In conjunction with any of the aspects, embodiments, compositions and methods disclosed herein, plants can be a potato of any commercial variety. For example, the plant or plant cell may be selected from a potato variety selected from the group consisting of Anya, Arran Victory, Atlantic, Belle de Fontenay, BF-15, Bintje, Cabritas, Camota, Chelina, Chiloé, Cielo, Clavela Blanca, Desiree, Fianna, Fingerling, Fontana, Flava, Golden Wonder, Innovator, Jersey Royal, Kerr's Pink, Kestrel, King Edward, Kipfler, Lady Balfour, Maris Piper, Nicola, Pachacoña, Pink Eye, Pink Fir Apple, Primura, Red Norland, Red Pontiac, Rooster, Russet Burbank, Russet Norkotah, Shepody, Spunta, Vivaldi, Yukon Gold, Nyayo, Mukori, Roslin Tana, Kerrs's Pink/Meru, Golof, Kinongo, Ngure, Kenya Baraka, Maritta, Kihoro, Americar, Roslin Bvumbwe, Njine, Roslin Gucha, Arka, B53 (Roslin Eburu), Kiraya, Kenya Akiba, 9, Original, Gituma, Mukorino, Amin, Pimpernel, Anett, B, Gituru, Feldeslohn, C, Kigeni, Romano, Kenya Ruaka, Purplu, Njae, Suzanna, Cardinal, Kathama, Kinare-Mwene, Kibururu, Karoa-Igura, Muturu, Faraja, Kiamucove, Michiri, Rugano, Njine Giathireko, Meru Mix, Blue Baranja, Patrones, Robijn, Roslin Chania, Urgentia, Mirka, and Roslin Sasamua.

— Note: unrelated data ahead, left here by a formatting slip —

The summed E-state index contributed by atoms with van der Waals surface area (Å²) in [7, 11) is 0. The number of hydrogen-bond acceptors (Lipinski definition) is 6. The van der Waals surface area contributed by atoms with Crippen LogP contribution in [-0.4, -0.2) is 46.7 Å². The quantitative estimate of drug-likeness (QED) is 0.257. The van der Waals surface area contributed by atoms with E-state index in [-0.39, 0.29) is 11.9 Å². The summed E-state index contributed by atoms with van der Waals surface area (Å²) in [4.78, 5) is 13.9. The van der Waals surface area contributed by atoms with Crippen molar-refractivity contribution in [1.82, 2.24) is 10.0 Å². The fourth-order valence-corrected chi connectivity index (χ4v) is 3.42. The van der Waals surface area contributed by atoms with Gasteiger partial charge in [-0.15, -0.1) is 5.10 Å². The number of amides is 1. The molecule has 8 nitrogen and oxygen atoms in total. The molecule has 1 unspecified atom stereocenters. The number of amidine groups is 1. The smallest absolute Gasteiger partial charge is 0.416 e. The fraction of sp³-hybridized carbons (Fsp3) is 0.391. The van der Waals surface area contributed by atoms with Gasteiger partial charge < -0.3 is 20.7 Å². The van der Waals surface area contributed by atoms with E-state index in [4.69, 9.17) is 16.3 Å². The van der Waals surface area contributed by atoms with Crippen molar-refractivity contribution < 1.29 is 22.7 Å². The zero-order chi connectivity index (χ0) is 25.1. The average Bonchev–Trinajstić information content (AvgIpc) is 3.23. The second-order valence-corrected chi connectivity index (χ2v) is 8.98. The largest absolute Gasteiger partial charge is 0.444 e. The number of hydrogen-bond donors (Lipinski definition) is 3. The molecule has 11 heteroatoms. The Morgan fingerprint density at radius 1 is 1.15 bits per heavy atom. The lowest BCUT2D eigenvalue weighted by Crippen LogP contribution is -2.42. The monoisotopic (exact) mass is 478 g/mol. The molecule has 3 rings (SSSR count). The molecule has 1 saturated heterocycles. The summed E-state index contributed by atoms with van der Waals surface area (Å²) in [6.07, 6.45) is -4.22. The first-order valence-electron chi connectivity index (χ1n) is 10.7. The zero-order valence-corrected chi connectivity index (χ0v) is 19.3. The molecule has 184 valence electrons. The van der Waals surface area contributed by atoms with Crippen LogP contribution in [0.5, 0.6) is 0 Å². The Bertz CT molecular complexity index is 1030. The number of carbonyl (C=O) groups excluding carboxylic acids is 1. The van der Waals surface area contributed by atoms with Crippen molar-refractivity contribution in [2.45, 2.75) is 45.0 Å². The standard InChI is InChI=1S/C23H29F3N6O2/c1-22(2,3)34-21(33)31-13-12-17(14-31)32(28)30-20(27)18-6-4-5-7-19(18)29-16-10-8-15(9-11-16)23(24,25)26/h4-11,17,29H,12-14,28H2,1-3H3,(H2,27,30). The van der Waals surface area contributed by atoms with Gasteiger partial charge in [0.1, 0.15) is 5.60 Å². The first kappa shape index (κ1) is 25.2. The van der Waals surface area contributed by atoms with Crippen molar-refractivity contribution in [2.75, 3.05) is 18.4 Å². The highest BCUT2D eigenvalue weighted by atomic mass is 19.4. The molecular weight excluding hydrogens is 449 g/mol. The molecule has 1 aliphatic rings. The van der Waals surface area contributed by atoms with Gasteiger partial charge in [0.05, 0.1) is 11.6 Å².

In various embodiments, plants or plant cells as disclosed herein can be a potato of any commercial variety. In some embodiments, the plant or plant cell may be of the potato variety Anya. In some embodiments, the plant or plant cell may be of the potato variety Arran Victory. In some embodiments, the plant or plant cell may be of the potato variety Atlantic. In some embodiments, the plant or plant cell may be of the potato variety Belle de Fontenay. In some embodiments, the plant or plant cell may be of the potato variety BF-15. In some embodiments, the plant or plant cell may be of the potato variety Bintje. In some embodiments, the plant or plant cell may be of the potato variety Cabritas. In some embodiments, the plant or plant cell may be of the potato variety Camota. In some embodiments, the plant or plant cell may be of the potato variety Chelina. In some embodiments, the plant or plant cell may be of the potato variety Chiloé, Cielo. In some embodiments, the plant or plant cell may be of the potato variety Clavela Blanca. In some embodiments, the plant or plant cell may be of the potato variety Desiree. In some embodiments, the plant or plant cell may be of the potato variety Fianna. In some embodiments, the plant or plant cell may be of the potato variety Fingerling. In some embodiments, the plant or plant cell may be of the potato variety Flava. In some embodiments, the plant or plant cell may be of the potato variety Fontana. In some embodiments, the plant or plant cell may be of the potato variety Golden Wonder. In some embodiments, the plant or plant cell may be of the potato variety Innovator. In some embodiments, the plant or plant cell may be of the potato variety Jersey Royal. In some embodiments, the plant or plant cell may be of the potato variety Kerr's Pink. In some embodiments, the plant or plant cell may be of the potato variety Kestrel. In some embodiments, the plant or plant cell may be of the potato variety King Edward. In some embodiments, the plant or plant cell may be of the potato variety Kipfler. In some embodiments, the plant or plant cell may be of the potato variety Lady Balfour. In some embodiments, the plant or plant cell may be of the potato variety Maris Piper. In some embodiments, the plant or plant cell may be of the potato variety Nicola. In some embodiments, the plant or plant cell may be of the potato variety Pachacoña. In some embodiments, the plant or plant cell may be of the potato variety Pink Eye. In some embodiments, the plant or plant cell may be of the potato variety Pink Fir Apple. In some embodiments, the plant or plant cell may be of the potato variety Primura. In some embodiments, the plant or plant cell may be of the potato variety Red Norland. In some embodiments, the plant or plant cell may be of the potato variety Red Pontiac. In some embodiments, the plant or plant cell may be of the potato variety Rooster. In some embodiments, the plant or plant cell may be of the potato variety Russet Burbank. In some embodiments, the plant or plant cell may be of the potato variety Russet Norkotah. In some embodiments, the plant or plant cell may be of the potato variety Shepody. In some embodiments, the plant or plant cell may be of the potato variety Spunta. In some embodiments, the plant or plant cell may be of the potato variety Vivaldi. In some embodiments, the plant or plant cell may be of the potato variety Yukon Gold. In some embodiments, the plant or plant cell may be of the potato variety Nyayo. In some embodiments, the plant or plant cell may be of the potato variety Mukori. In some embodiments, the plant or plant cell may be of the potato variety Roslin Tana. In some embodiments, the plant or plant cell may be of the potato variety Kerrs's Pink/Meru. In some embodiments, the plant or plant cell may be of the potato variety Golof. In some embodiments, the plant or plant cell may be of the potato variety Kinongo. In some embodiments, the plant or plant cell may be of the potato variety Ngure. In some embodiments, the plant or plant cell may be of the potato variety Kenya Baraka. In some embodiments, the plant or plant cell may be of the potato variety Maritta. In some embodiments, the plant or plant cell may be of the potato variety Kihoro. In some embodiments, the plant or plant cell may be of the potato variety Americar. In some embodiments, the plant or plant cell may be of the potato variety Roslin Bvumbwe. In some embodiments, the plant or plant cell may be of the potato variety Njine. In some embodiments, the plant or plant cell may be of the potato variety Roslin Gucha. In some embodiments, the plant or plant cell may be of the potato variety Arka. In some embodiments, the plant or plant cell may be of the potato variety B53 (Roslin Eburu). In some embodiments, the plant or plant cell may be of the potato variety Kiraya. In some embodiments, the plant or plant cell may be of the potato variety Kenya Akiba. In some embodiments, the plant or plant cell may be of the potato variety 9. In some embodiments, the plant or plant cell may be of the potato variety Original. In some embodiments, the plant or plant cell may be of the potato variety Gituma. In some embodiments, the plant or plant cell may be of the potato variety Mukorino. In some embodiments, the plant or plant cell may be of the potato variety Amin. In some embodiments, the plant or plant cell may be of the potato variety Pimpernel. In some embodiments, the plant or plant cell may be of the potato variety Anett. In some embodiments, the plant or plant cell may be of the potato variety B. In some embodiments, the plant or plant cell may be of the potato variety Gituru. In some embodiments, the plant or plant cell may be of the potato variety Feldeslohn. In some embodiments, the plant or plant cell may be of the potato variety C. In some embodiments, the plant or plant cell may be of the potato variety Kigeni. In some embodiments, the plant or plant cell may be of the potato variety Romano. In some embodiments, the plant or plant cell may be of the potato variety Kenya Ruaka. In some embodiments, the plant or plant cell may be of the potato variety Purplu. In some embodiments, the plant or plant cell may be of the potato variety Njae. In some embodiments, the plant or plant cell may be of the potato variety Suzanna. In some embodiments, the plant or plant cell may be of the potato variety Cardinal. In some embodiments, the plant or plant cell may be of the potato variety Kathama. In some embodiments, the plant or plant cell may be of the potato variety Kinare-Mwene. In some embodiments, the plant or plant cell may be of the potato variety Kibururu. In some embodiments, the plant or plant cell may be of the potato variety Karoa-Igura. In some embodiments, the plant or plant cell may be of the potato variety Muturu. In some embodiments, the plant or plant cell may be of the potato variety Faraja. In some embodiments, the plant or plant cell may be of the potato variety Kiamucove. In some embodiments, the plant or plant cell may be of the potato variety Michiri. In some embodiments, the plant or plant cell may be of the potato variety Rugano. In some embodiments, the plant or plant cell may be of the potato variety Njine Giathireko. In some embodiments, the plant or plant cell may be of the potato variety Meru Mix. In some embodiments, the plant or plant cell may be of the potato variety Blue Baranja. In some embodiments, the plant or plant cell may be of the potato variety Patrones. In some embodiments, the plant or plant cell may be of the potato variety Robijn. In some embodiments, the plant or plant cell may be of the potato variety Roslin Chania. In some embodiments, the plant or plant cell may be of the potato variety Urgentia. In some embodiments, the plant or plant cell may be of the potato variety Mirka. In some embodiments, the plant or plant cell may be of the potato variety Roslin Sasamua.